Hernandez, a San Francisco Internet com — a 28-year-old with his parents in 30%
trainer who created the workshop So- mind — sought out an e-mail platform
cial Media for the Uncomfortable, aimed that would allow users to create their
largely at boomers, sees firsthand a lack own blogs. Via conventional e-mail, Pos- 20%
of comfort with social media tools among terous.com allows users to type text, at-
his trainees — even those he describes tach videos, sound and photos and then 10%
as seasoned, educated, multiple-degreed send content directly to their blog.
professionals. In line with keeping it simple, experts
“They’ve been coddled within the cor- also recommend that boomer users new 0%
Social networkers Bloggers Subscribers to feeds
porate structure. The 50-year-old wants to social networking tools target those
an instruction manual,” Hernandez said. that cut through the clutter. With this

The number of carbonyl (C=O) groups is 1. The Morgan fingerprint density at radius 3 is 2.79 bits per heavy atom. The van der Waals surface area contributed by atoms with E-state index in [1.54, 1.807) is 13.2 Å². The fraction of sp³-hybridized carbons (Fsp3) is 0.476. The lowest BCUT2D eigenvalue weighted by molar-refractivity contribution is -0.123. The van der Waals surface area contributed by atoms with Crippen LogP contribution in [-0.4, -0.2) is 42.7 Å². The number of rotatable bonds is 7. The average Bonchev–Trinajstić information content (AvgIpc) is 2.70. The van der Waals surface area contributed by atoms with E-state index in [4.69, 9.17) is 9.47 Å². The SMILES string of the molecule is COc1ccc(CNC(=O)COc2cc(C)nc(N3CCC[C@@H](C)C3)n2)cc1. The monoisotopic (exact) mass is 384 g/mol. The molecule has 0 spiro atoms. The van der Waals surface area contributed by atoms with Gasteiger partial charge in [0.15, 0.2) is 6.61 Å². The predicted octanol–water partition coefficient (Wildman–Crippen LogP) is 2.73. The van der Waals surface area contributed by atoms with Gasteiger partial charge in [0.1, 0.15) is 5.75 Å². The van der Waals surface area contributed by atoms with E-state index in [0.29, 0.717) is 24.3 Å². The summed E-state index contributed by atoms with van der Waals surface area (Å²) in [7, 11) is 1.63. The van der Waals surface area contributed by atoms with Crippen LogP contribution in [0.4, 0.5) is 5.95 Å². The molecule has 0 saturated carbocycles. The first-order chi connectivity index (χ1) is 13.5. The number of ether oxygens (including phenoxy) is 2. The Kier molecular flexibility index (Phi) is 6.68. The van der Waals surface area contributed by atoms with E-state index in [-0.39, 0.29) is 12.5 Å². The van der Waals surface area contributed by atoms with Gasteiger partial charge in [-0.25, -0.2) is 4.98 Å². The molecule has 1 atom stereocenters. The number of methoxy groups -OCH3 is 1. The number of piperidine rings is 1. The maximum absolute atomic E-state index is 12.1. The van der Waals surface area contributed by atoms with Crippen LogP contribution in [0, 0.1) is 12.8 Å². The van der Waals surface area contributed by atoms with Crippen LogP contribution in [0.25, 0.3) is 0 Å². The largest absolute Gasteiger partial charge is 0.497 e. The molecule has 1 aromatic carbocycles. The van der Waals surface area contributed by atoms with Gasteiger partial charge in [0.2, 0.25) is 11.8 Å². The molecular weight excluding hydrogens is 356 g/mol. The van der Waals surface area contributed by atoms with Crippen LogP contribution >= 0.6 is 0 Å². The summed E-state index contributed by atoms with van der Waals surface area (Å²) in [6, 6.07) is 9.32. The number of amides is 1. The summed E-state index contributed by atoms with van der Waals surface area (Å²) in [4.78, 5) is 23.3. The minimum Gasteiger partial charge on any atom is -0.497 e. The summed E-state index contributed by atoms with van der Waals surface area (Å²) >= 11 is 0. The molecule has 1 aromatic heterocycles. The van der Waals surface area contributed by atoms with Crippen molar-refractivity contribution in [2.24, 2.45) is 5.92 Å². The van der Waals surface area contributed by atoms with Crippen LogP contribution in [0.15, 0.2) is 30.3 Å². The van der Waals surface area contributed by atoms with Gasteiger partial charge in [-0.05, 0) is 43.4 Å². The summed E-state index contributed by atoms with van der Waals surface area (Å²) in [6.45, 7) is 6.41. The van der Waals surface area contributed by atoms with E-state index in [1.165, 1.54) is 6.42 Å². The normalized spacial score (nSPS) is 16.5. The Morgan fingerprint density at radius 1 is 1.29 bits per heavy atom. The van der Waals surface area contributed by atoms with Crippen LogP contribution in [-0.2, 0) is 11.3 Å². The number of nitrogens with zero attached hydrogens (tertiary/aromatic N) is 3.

Teaching boomers how to get around goal, online networking tool LinkedIn
social networking sites is one thing; presents a good starting point.
teaching them the mentality behind it “It’s targeted to business populations.
is another. Hernandez sees a long-en- It takes a lot of the personal stuff out,”
grained corporate mindset as detrimen- said Scott Testa, a social networking
tal to his boomer clients. Hernandez, guru and business professor at Cabrini
who spent 28 years of his professional College in Pennsylvania.
life in the electrical equipment manufac-
turing industry, understands this mind- ElizabEth hEubECk is a contributor in Baltimore.